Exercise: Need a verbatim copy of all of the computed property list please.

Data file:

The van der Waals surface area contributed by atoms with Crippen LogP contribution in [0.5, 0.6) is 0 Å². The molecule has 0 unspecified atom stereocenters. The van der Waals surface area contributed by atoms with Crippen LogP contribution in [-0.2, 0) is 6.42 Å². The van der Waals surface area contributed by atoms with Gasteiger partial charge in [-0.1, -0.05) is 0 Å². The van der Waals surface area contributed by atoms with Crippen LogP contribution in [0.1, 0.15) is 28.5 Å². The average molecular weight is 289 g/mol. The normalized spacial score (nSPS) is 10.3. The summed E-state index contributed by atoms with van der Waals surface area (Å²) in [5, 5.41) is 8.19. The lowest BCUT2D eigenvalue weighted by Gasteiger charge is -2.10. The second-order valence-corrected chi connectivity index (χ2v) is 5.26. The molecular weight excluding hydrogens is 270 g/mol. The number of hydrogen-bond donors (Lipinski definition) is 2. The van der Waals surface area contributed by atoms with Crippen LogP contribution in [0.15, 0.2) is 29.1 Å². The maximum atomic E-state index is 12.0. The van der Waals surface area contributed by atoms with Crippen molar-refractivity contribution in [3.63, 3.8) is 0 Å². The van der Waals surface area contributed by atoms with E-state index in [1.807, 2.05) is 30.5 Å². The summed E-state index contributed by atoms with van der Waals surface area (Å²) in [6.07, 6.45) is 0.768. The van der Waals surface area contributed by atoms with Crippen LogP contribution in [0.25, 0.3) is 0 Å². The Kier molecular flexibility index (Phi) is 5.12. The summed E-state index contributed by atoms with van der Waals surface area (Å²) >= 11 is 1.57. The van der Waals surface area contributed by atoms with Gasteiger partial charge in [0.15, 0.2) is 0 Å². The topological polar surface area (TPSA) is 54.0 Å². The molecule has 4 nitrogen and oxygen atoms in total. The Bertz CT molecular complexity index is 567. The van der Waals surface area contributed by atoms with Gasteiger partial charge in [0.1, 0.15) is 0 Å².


The van der Waals surface area contributed by atoms with Crippen LogP contribution in [0.5, 0.6) is 0 Å². The molecule has 0 unspecified atom stereocenters. The van der Waals surface area contributed by atoms with Crippen LogP contribution in [-0.2, 0) is 6.42 Å². The van der Waals surface area contributed by atoms with Gasteiger partial charge in [-0.1, -0.05) is 0 Å². The van der Waals surface area contributed by atoms with Crippen LogP contribution in [0.1, 0.15) is 28.5 Å². The average molecular weight is 289 g/mol. The normalized spacial score (nSPS) is 10.3. The summed E-state index contributed by atoms with van der Waals surface area (Å²) in [5, 5.41) is 8.19. The lowest BCUT2D eigenvalue weighted by Gasteiger charge is -2.10. The second-order valence-corrected chi connectivity index (χ2v) is 5.26. The molecular weight excluding hydrogens is 270 g/mol. The number of hydrogen-bond donors (Lipinski definition) is 2. The van der Waals surface area contributed by atoms with Crippen LogP contribution in [0.15, 0.2) is 29.1 Å². The maximum atomic E-state index is 12.0. The van der Waals surface area contributed by atoms with Crippen molar-refractivity contribution in [3.63, 3.8) is 0 Å². The van der Waals surface area contributed by atoms with E-state index in [1.807, 2.05) is 30.5 Å². The summed E-state index contributed by atoms with van der Waals surface area (Å²) in [6.07, 6.45) is 0.768. The van der Waals surface area contributed by atoms with Crippen LogP contribution in [0.25, 0.3) is 0 Å². The Kier molecular flexibility index (Phi) is 5.12. The summed E-state index contributed by atoms with van der Waals surface area (Å²) >= 11 is 1.57. The van der Waals surface area contributed by atoms with Gasteiger partial charge in [0.15, 0.2) is 0 Å². The topological polar surface area (TPSA) is 54.0 Å². The molecule has 4 nitrogen and oxygen atoms in total. The Bertz CT molecular complexity index is 567. The van der Waals surface area contributed by atoms with Gasteiger partial charge in [0.1, 0.15) is 0 Å².